Horsehair brushes are not meant to be used like a scrub brush is used. A light hand is required.

 

Thanks for the response.  Scratches to the finish or the wax is undoubtedly a better description of what's going on.  I don't think I'm talking about people ignoring the intended purpose - it's more a question of not knowing the right way to do it.  As for how light the hand should be, are you saying "light enough not to scratch the finish or wax" - or is there some other way to know when you're doing it right?

post #9771 of 19067
Quote:
Originally Posted by DWFII View Post

The better analogy is not paint on your Ferrari, it's putting a governor on the carburetor to prevent the engine from operating at maximum rpm so that it won't wear out so fast or cost so much to operate.

People are missing the point...what do you buy a Ferrari for?!

What do you buy a high end shoe for?! Why do you buy leather shoes? Again, corrected grain leather or bonded leather will look better and wear longer in wet weather. In some circumstances cheap shoes can be less expensive on an annual basis than re-topying.

Personally, I think people who have trouble walking in leather soles don't really know how to walk...how to carry their weight over the balls of their feet and in a balanced manner. I've worn leather soled shoes and boots nearly exclusively for more than forty years. I'm sure that my experiences are not universal in that regard but I'm not an athlete or exceptional either--if I can learn to walk, others can too.

And if...for some reason...a person just can't find traction with leather soles, Topy (or any of the so-called sole protectors) is a weak and inadequate solution. Go big or go home--a full rubber outsole is better protection against wet weather, will wear longer than a topy, and give as good or better traction.

And yes, galoshes are ugly but they're not intended for full time wear. You're supposed to take them off when you enter a dry building. You know...so that you can appreciate and take advantage of the fact that you have comfortable, beautiful, expensive, leather shoes. And so that other people can also appreciate that fact.

Same as having a fine tuned, clockwork power train in the Ferrari--you don't drive it across the burning sands of the desert or throttle down the engine--it undermines the whole point...the whole idea...of a Ferrari.

Nice soliloquy, have you considered that people who topy may actually not be stupid and may have legitimate reasons for doing so? Have you considered the fact that most countries do not have access to good cobblers? And that most people cannot be arsed packing up and sending shoes away, paying exorbitant postage, and waiting for months on end for the shoes to be returned? How about the convenience of reapplying topys rather than having to replace worn out rubber soles via resoling?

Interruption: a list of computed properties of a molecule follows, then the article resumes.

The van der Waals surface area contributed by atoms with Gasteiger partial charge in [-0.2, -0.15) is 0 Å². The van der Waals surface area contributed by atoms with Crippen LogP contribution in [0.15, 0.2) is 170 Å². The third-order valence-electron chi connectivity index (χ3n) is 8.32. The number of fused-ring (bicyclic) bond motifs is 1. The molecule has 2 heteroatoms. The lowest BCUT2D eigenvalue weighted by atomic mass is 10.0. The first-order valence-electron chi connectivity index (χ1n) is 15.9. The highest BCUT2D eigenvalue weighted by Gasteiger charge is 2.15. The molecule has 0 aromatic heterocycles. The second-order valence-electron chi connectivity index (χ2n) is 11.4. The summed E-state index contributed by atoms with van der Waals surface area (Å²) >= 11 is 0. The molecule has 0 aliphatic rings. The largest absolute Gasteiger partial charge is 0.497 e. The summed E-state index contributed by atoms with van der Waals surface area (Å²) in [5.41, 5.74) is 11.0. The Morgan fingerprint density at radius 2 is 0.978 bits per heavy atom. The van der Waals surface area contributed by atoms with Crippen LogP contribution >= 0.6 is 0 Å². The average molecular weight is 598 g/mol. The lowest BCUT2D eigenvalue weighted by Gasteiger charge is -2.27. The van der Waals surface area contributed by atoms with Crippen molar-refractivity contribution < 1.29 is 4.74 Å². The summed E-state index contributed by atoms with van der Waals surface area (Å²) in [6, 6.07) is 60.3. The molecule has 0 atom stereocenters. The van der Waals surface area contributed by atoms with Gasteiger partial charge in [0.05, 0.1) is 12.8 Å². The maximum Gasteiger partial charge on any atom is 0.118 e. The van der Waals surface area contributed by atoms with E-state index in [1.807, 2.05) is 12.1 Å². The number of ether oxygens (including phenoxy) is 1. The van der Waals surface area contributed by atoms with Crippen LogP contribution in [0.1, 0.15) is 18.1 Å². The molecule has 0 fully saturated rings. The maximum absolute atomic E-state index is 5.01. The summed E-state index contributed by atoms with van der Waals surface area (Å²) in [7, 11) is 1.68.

It is a big world out there. Dont assume it revolves around where you live.
post #9772 of 19067
Quote:
Originally Posted by sstomcat View Post

The fact is I have not seen any proof of decay or a shoe been ruined because of the same.

I actually don't have a dog in this fight (I put topy on shoes as requested) although it is interesting to watch the discussion.

But I have seen shoes that suffered from Topy or sole protectors...not so much because of the material that topy is made of (I have other reservations in that regard) but because people who put topy on their high end shoes often do so because they simply don't want the extra maintenance and care that any high end product requires.

So they don't replace them often enough--a matter of penny pinching (which is, at least, admirably consistent), perhaps. And when they have worn a hole in the Topy, the outsole is no longer protected and gets worn into as if there was no topy at all.

If not the first time, over time the outsole becomes irregular in thickness and dirt and other contaminant get up under the topy. It becomes irregular simply because in order for a new sole protector to be applied the old one must be removed and the leather outsole re-leveled as best as can be done--the dirt must be removed and the surface of the outsole prepared (abraded) so that the cement can adhere strongly. Often this means grinding away more leather...and more in areas that are heavily worn or dirty...and almost as often it means grinding away the leather that protects the outsole stitching. And that can cause the outsole stitching to fail and the welt to open up and dirt and moisture to enter the space between the insole and the outsole.

That train of events will, sure as sunrise, ruin a shoe.

--
Edited by DWFII - 6/24/14 at 7:28am
post #9773 of 19067
I've mentioned this on here before, but it is worth bringing up again. I have tried the expensive brushes and to be honest I feel that they are too stiff. My best brush is my 10 year old Kiwi brush that I picked up at a CVS or something. I think using it over the years also has softened it so when I brush it acts as almost a buffing cloth. Then again, like DW said technique is part of it... Fast but light pressure always works the best. Some people say no brushing, only a cloth for a mirror shine, with my old trusty brush and technique I can renew a mirror shine easily.

All this being said try to find an old, well used shoe brush on ebay, probably nice and soft.
post #9774 of 19067
Quote:
Originally Posted by Petepan View Post